Summary: Act IV
How may I live without my name? I have given you my soul; leave me my name!
That fall, Danforth and Hathorne visit a Salem jail to see Parris. Parris, worn and gaunt, greets them. They demand to know why Reverend Hale has returned to Salem. Parris assures them that Hale only wants to persuade the holdout prisoners to confess and save themselves from the gallows. He reports that Abigail and Mercy vanished from Salem after robbing him. Hale now appears, haggard and sorrowful. He begs the men to pardon the prisoners because the prisoners will not confess. Danforth replies that postponement or pardons will cast doubt not only on the guilt of the seven remaining prisoners but also on that of the twelve who have hanged already. Hale warns that the officials are courting rebellion. As a result of the trials, cows are wandering loose, crops are rotting in the fields, and orphans are wandering without supervision. Many homes have fallen into neglect because their owners were in jail or had to attend the proceedings. Everyone lives in fear of being accused of witchcraft, and there are rumors of revolt in nearby Andover.
Hale has not yet spoken to Proctor. Danforth hopes that Elizabeth can persuade him to confess. Elizabeth agrees to speak with Proctor, but she makes no promises. Everyone leaves the room to allow Elizabeth and Proctor privacy. Elizabeth tells Proctor that almost one hundred people have confessed to witchcraft. She relates that Giles was killed by being pressed to death by large stones, though he never pleaded guilty or not guilty to the charges against him. Had he denied the charges, the court would have hanged him, and he would have forfeited his property. He decided not to enter a plea, so that his farm would fall to his sons. In order to force him to enter a plea, the court tortured him on the press, but he continually refused, and the weight on his chest eventually became so great that it crushed him. His last words were “more weight.”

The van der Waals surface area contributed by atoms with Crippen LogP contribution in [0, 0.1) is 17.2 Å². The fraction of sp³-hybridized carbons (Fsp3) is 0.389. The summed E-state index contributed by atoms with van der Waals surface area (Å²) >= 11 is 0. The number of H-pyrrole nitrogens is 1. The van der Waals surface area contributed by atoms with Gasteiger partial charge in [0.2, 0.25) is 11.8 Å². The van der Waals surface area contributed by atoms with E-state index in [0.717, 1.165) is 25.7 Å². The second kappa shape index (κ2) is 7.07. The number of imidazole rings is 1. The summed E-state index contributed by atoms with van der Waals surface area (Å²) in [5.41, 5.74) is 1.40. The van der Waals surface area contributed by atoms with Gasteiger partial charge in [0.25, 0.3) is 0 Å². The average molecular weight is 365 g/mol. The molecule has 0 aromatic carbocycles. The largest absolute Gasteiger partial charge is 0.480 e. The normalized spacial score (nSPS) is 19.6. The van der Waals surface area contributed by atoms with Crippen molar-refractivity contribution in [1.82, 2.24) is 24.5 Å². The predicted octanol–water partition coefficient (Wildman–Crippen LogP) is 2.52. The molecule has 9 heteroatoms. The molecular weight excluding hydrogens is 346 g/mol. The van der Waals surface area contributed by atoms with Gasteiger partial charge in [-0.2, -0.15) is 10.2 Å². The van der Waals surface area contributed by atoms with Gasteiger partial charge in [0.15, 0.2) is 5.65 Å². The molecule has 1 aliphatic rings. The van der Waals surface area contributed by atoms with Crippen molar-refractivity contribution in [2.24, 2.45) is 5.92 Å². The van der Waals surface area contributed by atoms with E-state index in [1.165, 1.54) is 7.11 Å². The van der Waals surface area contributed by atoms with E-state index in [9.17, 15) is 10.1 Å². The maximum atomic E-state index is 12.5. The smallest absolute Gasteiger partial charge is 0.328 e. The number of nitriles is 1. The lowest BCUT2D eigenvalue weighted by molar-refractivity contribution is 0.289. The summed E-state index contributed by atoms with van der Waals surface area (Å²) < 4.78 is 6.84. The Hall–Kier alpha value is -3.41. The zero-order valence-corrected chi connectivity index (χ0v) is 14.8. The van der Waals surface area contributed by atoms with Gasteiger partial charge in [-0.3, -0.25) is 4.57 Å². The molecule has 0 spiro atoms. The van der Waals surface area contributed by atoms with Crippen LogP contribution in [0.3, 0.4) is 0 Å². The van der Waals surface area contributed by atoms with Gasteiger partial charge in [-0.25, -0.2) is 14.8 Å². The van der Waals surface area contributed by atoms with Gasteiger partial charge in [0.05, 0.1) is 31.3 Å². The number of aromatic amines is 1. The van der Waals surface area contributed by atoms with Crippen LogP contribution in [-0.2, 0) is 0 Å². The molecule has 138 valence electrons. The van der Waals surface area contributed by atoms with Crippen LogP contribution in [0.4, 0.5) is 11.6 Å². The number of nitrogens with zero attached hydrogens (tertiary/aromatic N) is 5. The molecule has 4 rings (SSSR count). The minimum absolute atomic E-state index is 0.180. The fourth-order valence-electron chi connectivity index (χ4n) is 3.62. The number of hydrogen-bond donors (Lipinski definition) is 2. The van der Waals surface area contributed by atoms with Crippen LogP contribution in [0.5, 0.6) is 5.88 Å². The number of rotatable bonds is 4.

Proctor asks Elizabeth if she thinks that he should confess. He says that he does not hold out, like Rebecca and Martha, because of religious conviction. Rather, he does so out of spite because he wants his persecutors to feel the weight of guilt for seeing him hanged when they know he is innocent.
After wrestling with his conscience for a long time, Proctor agrees to confess. Hathorne and Danforth are overjoyed and Cheever grabs paper, pen, and ink to write the confession. Proctor asks why it has to be written. Danforth informs him that it will be hung on the church door.
The men bring Rebecca to witness Proctor’s confession, hoping that she will follow his example. The sight of Rebecca shames Proctor. He offers his confession, and Danforth asks him if he ever saw Rebecca Nurse in the devil’s company. Proctor states that he did not. Danforth reads the names of the condemned out loud and asks if he ever saw any of them with the devil. Proctor again replies in the negative. Danforth pressures him to name other guilty parties, but Proctor declares that he will speak only about his own sins.
Proctor hesitates to sign the confession, saying that it is enough that the men have witnessed him admitting his alleged crimes. Under pressure, he signs his name but snatches the sheet from Danforth. Danforth demands the confession as proof to the village of Proctor’s witchcraft. Proctor refuses to allow him to nail the paper with his name on the church door and, after arguing with the magistrates, tears the confession in two and renounces it. Danforth calls for the marshal. Herrick leads the seven condemned prisoners, including Proctor, to the gallows. Hale and Parris plead with Elizabeth to remonstrate with Proctor, but she refuses to sway him from doing what he believes is just.